In addition, it’s a big advantage for GET Protocol to also have the first-hand experience on how ticketing actually works through GUTS. With the knowledge from GUTS we got to know the market very well and have a good understanding of what kind of functionalities make sense or simply don’t make sense at all. The benefit is that we make less mistakes, avoid developing unnecessary functionalities and can easier hold onto the course we set.
Q — Jeronemoo
Which steps does your event sale cycle consist of? Which parts take the longest and why?
A — Sander
For whitelabel partners the steps are along the following lines:
- First contact, usually inbound.
- Explain proposition, walk through ticketing system and whitelabel requirements.
- Answer questions. This phase can take a bit longer as it is the phase in which the lead wants to learn everything about the system and needs to validate the proposition with their potential clients. This takes some time.
- Whitelabel meets the first requirement: run a demo event.
Whitelabel partner signs and pays down payment. Onboarding process commences.
- A few weeks later the ticketing system and apps of the whitelabel partner is launched and ticket sales can start right away.
Currently most of the delay is caused by things going on at the side of the whitelabel partner. For example, in order to launch apps in the app stores, whitelabel partners need to be established as a company. This can take some time in some countries.
There is a range of other things that need preparation and the whitelabel partner sometimes is dependent on third parties.
Q — No_Dentist_7426
Did you expect more ticketing companies to be using GET by now and the integrated ticketing companies to be selling more tickets? Sure Covid19 has put a dent to a lot of plans but we were hoping for some more events to be ticketed by others than GUTS.
A — Sander
COVID certainly didn’t help whitelabel partners. Unlike GUTS, they were not established brands in their respective ticketing spaces and then the virus kicked in. I expect this to improve a lot once normal events are allowed again.
Q — Jeronemoo
How many possible white-label talks have you been in? Approx. what number progresses to advanced talks?
A — Sander
Hundreds of whitelabel talks, currently few dozens advanced talks. We use CRM and planning tools to ensure relevant parties stay on our radar.
Q — Caezano
How do you experience the growth of your sales team over time? Both in terms of personal growth and head count.
A — Sander
At the office my desk usually is near the sales people and it’s great to see how they are being real sales people. Undoubtedly the accumulated knowledge of the market over the years is very valuable and can easily be transferred to new hires such as the recently joined Willem.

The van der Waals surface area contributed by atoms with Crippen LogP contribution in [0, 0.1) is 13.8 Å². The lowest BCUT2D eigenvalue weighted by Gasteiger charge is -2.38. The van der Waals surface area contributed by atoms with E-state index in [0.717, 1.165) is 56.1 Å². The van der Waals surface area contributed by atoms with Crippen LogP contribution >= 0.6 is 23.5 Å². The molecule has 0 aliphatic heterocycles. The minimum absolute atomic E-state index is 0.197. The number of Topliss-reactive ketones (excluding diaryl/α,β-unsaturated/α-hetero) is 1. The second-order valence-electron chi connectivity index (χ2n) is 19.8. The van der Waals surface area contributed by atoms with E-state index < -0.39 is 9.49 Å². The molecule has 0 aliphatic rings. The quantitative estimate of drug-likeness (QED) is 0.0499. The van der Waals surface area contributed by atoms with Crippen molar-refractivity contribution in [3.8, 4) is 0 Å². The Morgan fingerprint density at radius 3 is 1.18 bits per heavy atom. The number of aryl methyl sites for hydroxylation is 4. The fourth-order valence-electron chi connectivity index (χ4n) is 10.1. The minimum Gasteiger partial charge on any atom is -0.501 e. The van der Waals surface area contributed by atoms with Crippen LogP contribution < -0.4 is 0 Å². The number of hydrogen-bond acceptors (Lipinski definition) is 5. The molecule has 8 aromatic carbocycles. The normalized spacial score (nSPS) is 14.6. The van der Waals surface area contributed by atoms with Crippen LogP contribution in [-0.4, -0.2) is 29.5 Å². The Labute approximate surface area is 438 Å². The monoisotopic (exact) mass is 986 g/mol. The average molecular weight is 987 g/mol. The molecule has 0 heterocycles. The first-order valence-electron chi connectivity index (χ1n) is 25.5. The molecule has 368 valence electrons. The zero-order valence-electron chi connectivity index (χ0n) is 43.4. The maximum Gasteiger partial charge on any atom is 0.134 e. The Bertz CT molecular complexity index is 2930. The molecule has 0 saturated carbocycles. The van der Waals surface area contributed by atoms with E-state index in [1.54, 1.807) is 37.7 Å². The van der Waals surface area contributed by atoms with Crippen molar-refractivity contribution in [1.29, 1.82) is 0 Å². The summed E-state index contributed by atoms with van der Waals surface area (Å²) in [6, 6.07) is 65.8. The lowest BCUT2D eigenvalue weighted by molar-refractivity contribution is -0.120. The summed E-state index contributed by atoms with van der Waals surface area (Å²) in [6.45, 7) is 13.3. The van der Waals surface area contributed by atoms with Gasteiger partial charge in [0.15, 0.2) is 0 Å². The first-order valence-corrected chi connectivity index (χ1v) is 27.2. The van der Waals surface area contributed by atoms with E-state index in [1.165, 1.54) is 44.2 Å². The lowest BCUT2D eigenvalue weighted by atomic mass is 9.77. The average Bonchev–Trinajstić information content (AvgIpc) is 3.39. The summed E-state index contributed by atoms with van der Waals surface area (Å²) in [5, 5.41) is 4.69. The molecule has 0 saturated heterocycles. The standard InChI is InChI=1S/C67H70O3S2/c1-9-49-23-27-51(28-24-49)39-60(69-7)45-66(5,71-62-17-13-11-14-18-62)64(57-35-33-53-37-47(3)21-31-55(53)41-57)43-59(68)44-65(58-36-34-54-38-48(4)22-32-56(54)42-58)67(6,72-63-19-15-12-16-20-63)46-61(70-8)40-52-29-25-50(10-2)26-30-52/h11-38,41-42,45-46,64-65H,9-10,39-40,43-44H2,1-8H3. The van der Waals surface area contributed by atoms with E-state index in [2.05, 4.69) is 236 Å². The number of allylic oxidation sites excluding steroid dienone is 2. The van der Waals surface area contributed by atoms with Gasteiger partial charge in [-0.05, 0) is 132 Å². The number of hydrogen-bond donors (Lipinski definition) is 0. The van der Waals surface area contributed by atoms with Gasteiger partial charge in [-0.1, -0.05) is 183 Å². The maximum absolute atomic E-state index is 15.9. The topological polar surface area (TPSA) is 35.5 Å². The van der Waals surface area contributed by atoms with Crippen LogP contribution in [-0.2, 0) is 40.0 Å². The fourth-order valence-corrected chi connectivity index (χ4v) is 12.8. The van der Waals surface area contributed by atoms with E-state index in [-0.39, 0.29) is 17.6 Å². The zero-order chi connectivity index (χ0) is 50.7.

For business development too, we will welcome another hire very soon. Looking forward to having more capacity to target the low hanging fruit we know there is, but sometimes don’t have time for.
Q — BlueIsben
In terms of your sales funnel, how do you find most people discover GET? B2B marketing, word of mouth, cold-calling or something else?
A — Sander
People simply searching for “tickets blockchain”. We are one of the first hits. I also especially want to highlight that our community talking about GET on Twitter, Reddit or wherever really helps. A good chunk of the parties reaching out to us is because they stumbled upon GET as our community mentioned it somewhere. Please continue with this, it really helps.
Q — WDNCh
Are there already clients waiting for the digital twin?
A — Sander
That’s it this time around. We’ll be back to tell you more before you know it! We are looking forward to it.
About GET Protocol
GET Protocol is a blockchain-based smart ticketing solution, that currently allows several ticketing companies across Europe and Asia to issue innovative & transparent tickets. Roughly 700,000+ tickets have already been sold using the protocol since it was founded in 2017, and new ticketing companies have been added in Germany, Italy and South Korea.
Events? Which events?
If you want to see just a few of the upcoming events that are powered by GET Protocol, you can do so here.
We are always looking for talent. Whether you’re a developer, ticketing guru or NFT expert — feel free to give us a shout. See our open positions and contact info here.
Where to buy GET
Want to get your hands on some GET tokens? Here’s an easy guide.
How to help out
If you are a fan of our system and want to help out, you can do so by spreading the word, sharing our content and leaving a review about GUTS on Google, the iOS app store or Google Play store.